Feel the creep

Veronica’s Room

Rated 3.0 Haunting holiday productions are in full swing, scaring audiences throughout Sacramento. Now that Halloween parties and decorations are becoming as popular as Christmas themes, theaters are responding. The term “holiday production,” once reserved exclusively for plays full of tinsel and Tiny Tim, is now just as likely to describe tales of ghosts, goblins and things that go bump in the night. Locally, there’s enough scary stuff to satisfy both younger and more mature thrill seekers.

Current children’s productions include the Children’s Theatre of California’s presentation of The Canterville Ghost (for information, call (916) 443-5300) and the Storybook Children’s Theater version of Sherlock Holmes and the Mystery of the Dark Castle ((916) 207-1226).

Adult selections include the Delta King Theatre’s rendition of Stephen King’s classic Misery ((916) 995-5464), Mother Lode Performing Arts Company’s Blood and Ice ((530) 672-3322) and Volcano Theatre Company’s Premature Corpse ((209) 223-4663). The newest Halloween offering is the Thistle Dew Dessert Theatre’s Veronica’s Room.

Veronica’s Room has all the setups of a scary story: an innocent victim, a suspicious setting, a suspenseful plot and a surprise ending. This twisted tale is by Ira Levin, an author best known for his bizarre writing in Rosemary’s Baby and The Stepford Wives.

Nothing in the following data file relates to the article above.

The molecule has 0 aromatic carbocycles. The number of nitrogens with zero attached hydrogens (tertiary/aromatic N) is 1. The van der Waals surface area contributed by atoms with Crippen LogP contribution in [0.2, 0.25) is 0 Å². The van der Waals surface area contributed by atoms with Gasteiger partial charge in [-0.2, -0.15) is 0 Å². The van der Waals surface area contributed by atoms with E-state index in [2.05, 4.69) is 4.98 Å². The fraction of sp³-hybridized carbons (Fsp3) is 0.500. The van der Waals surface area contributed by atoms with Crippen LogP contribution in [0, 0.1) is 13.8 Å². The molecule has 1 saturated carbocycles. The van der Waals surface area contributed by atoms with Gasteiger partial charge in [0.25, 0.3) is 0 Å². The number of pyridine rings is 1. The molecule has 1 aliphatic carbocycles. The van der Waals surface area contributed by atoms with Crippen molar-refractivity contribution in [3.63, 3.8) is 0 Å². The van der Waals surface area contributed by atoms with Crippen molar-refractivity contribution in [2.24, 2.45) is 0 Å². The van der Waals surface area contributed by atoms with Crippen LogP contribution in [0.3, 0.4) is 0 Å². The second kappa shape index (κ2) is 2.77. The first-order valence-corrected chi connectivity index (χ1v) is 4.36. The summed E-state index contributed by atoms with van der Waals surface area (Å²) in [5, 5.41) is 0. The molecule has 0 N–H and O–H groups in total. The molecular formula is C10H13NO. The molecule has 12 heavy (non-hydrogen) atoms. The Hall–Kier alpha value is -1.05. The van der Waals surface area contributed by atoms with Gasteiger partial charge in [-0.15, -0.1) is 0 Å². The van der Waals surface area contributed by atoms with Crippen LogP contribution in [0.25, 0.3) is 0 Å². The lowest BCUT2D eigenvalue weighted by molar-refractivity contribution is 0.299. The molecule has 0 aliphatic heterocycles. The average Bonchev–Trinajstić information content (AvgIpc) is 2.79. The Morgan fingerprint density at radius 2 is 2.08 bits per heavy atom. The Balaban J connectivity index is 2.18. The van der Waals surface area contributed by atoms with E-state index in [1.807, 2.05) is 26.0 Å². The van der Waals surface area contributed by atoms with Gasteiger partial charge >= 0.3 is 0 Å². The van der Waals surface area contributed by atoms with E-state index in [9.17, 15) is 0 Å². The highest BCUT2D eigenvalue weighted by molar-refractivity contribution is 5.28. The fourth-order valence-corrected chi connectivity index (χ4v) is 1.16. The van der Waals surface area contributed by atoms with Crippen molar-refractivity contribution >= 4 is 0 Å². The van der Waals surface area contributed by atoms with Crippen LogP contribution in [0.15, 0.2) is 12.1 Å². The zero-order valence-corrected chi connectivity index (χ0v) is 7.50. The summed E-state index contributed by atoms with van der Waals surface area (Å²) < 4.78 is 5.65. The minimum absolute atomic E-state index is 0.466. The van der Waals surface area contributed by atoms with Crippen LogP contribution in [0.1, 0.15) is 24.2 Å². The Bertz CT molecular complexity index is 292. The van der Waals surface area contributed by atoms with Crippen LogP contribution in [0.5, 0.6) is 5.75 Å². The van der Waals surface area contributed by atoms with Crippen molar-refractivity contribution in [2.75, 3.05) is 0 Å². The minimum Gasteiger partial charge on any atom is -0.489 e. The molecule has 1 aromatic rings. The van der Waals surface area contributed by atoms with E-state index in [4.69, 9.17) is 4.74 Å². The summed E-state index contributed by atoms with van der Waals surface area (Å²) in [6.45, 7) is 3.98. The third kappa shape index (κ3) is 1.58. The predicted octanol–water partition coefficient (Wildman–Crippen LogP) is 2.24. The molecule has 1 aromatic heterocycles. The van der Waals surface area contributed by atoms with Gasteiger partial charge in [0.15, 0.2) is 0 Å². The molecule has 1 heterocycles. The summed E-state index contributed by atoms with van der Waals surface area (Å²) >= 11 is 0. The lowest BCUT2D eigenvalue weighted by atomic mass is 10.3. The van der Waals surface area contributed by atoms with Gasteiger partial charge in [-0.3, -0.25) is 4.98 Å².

The play is set in 1973. Hapless hippie Susan has stumbled upon an odd Irish couple who claim she is a dead ringer for Veronica, a deceased young woman they used to take care of. They ask Susan to come back to their house and impersonate Veronica for her dying sister.

As with most tall horror tales, the improbabilities abound. Susan, a stranger to the couple, actually agrees to put on the dead woman’s dress and play-act in her old bedroom. Everything about this play stretches credibility, but if you agree to suspend disbelief, it’s full of enjoyable horror-story high jinks.

The set, designed by Thomas M. Kelly, and the costumes by Kathleen Furey create the perfect ambience for a play that portrays both the 1970s and the 1930s.

The play’s first half could use some smoothing out. The cast is a little too campy and stiff to pull the audience into this creepy tale effectively. However, by play’s end, the foursome (Tara Reynolds as Susan, Joel Sooby as the old caretaker, Manuela Rumsey as his wife and Joe Flynn as Susan’s date) finally gel to create a suspenseful conclusion that will leave you shaking your head in disbelief.